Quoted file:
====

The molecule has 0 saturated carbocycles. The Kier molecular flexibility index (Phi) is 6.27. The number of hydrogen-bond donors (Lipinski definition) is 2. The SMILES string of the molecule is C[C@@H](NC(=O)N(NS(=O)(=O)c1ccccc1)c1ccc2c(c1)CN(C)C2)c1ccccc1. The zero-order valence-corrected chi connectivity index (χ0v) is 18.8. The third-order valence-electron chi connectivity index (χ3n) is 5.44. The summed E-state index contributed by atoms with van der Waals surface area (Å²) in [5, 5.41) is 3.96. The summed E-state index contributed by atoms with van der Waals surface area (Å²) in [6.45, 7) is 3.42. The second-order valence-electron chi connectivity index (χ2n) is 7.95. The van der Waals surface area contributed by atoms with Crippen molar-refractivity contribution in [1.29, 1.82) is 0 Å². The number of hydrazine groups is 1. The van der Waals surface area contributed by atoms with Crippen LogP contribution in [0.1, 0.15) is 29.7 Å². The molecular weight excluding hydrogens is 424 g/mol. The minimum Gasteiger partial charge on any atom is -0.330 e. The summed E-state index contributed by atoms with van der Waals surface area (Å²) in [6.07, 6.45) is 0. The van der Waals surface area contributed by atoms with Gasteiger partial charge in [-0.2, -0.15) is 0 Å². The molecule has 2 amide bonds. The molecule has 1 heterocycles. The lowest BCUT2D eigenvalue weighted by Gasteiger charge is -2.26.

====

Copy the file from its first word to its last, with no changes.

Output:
The molecule has 0 saturated carbocycles. The Kier molecular flexibility index (Phi) is 6.27. The number of hydrogen-bond donors (Lipinski definition) is 2. The SMILES string of the molecule is C[C@@H](NC(=O)N(NS(=O)(=O)c1ccccc1)c1ccc2c(c1)CN(C)C2)c1ccccc1. The zero-order valence-corrected chi connectivity index (χ0v) is 18.8. The third-order valence-electron chi connectivity index (χ3n) is 5.44. The summed E-state index contributed by atoms with van der Waals surface area (Å²) in [5, 5.41) is 3.96. The summed E-state index contributed by atoms with van der Waals surface area (Å²) in [6.45, 7) is 3.42. The second-order valence-electron chi connectivity index (χ2n) is 7.95. The van der Waals surface area contributed by atoms with Crippen molar-refractivity contribution in [1.29, 1.82) is 0 Å². The number of hydrazine groups is 1. The van der Waals surface area contributed by atoms with Crippen LogP contribution in [0.1, 0.15) is 29.7 Å². The molecular weight excluding hydrogens is 424 g/mol. The minimum Gasteiger partial charge on any atom is -0.330 e. The summed E-state index contributed by atoms with van der Waals surface area (Å²) in [6.07, 6.45) is 0. The van der Waals surface area contributed by atoms with Gasteiger partial charge in [-0.2, -0.15) is 0 Å². The molecule has 2 amide bonds. The molecule has 1 heterocycles. The lowest BCUT2D eigenvalue weighted by Gasteiger charge is -2.26.